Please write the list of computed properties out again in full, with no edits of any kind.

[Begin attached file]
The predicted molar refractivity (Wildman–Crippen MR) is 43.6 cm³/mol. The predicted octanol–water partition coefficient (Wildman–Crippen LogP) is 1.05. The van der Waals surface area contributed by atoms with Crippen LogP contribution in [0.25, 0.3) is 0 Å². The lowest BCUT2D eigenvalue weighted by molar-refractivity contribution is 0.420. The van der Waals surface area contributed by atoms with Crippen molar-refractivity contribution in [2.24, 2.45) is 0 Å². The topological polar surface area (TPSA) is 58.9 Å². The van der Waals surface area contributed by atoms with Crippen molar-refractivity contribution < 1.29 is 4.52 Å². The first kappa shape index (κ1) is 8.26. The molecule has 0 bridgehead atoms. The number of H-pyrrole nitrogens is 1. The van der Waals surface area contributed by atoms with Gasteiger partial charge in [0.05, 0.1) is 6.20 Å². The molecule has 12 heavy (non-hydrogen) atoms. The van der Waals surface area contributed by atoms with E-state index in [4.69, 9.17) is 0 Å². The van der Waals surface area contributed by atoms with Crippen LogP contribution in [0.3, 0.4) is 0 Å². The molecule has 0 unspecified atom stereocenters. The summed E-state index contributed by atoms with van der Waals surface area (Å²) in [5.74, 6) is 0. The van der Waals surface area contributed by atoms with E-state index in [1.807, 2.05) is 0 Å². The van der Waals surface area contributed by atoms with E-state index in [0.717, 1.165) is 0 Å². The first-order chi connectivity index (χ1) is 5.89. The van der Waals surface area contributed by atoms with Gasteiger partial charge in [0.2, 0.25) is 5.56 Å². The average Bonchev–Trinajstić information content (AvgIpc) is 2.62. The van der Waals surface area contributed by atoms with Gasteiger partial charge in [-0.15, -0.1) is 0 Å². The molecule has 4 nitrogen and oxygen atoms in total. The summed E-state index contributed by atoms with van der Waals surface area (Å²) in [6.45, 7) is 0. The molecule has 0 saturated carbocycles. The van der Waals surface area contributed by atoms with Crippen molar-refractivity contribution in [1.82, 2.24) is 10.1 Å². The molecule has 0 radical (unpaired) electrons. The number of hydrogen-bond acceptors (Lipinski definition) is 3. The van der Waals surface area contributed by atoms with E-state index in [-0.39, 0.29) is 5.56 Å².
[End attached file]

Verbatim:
The predicted molar refractivity (Wildman–Crippen MR) is 43.6 cm³/mol. The predicted octanol–water partition coefficient (Wildman–Crippen LogP) is 1.05. The van der Waals surface area contributed by atoms with Crippen LogP contribution in [0.25, 0.3) is 0 Å². The lowest BCUT2D eigenvalue weighted by molar-refractivity contribution is 0.420. The van der Waals surface area contributed by atoms with Crippen molar-refractivity contribution in [2.24, 2.45) is 0 Å². The topological polar surface area (TPSA) is 58.9 Å². The van der Waals surface area contributed by atoms with Crippen molar-refractivity contribution < 1.29 is 4.52 Å². The first kappa shape index (κ1) is 8.26. The molecule has 0 bridgehead atoms. The number of H-pyrrole nitrogens is 1. The van der Waals surface area contributed by atoms with Gasteiger partial charge in [0.05, 0.1) is 6.20 Å². The molecule has 12 heavy (non-hydrogen) atoms. The van der Waals surface area contributed by atoms with E-state index in [4.69, 9.17) is 0 Å². The van der Waals surface area contributed by atoms with Crippen LogP contribution in [0.3, 0.4) is 0 Å². The molecule has 0 unspecified atom stereocenters. The summed E-state index contributed by atoms with van der Waals surface area (Å²) in [5.74, 6) is 0. The van der Waals surface area contributed by atoms with E-state index in [1.807, 2.05) is 0 Å². The van der Waals surface area contributed by atoms with E-state index in [0.717, 1.165) is 0 Å². The first-order chi connectivity index (χ1) is 5.89. The van der Waals surface area contributed by atoms with Gasteiger partial charge in [0.2, 0.25) is 5.56 Å². The average Bonchev–Trinajstić information content (AvgIpc) is 2.62. The van der Waals surface area contributed by atoms with Gasteiger partial charge in [-0.15, -0.1) is 0 Å². The molecule has 4 nitrogen and oxygen atoms in total. The summed E-state index contributed by atoms with van der Waals surface area (Å²) in [6.45, 7) is 0. The molecule has 0 saturated carbocycles. The van der Waals surface area contributed by atoms with Crippen molar-refractivity contribution in [1.82, 2.24) is 10.1 Å². The molecule has 0 radical (unpaired) electrons. The number of hydrogen-bond acceptors (Lipinski definition) is 3. The van der Waals surface area contributed by atoms with E-state index in [-0.39, 0.29) is 5.56 Å².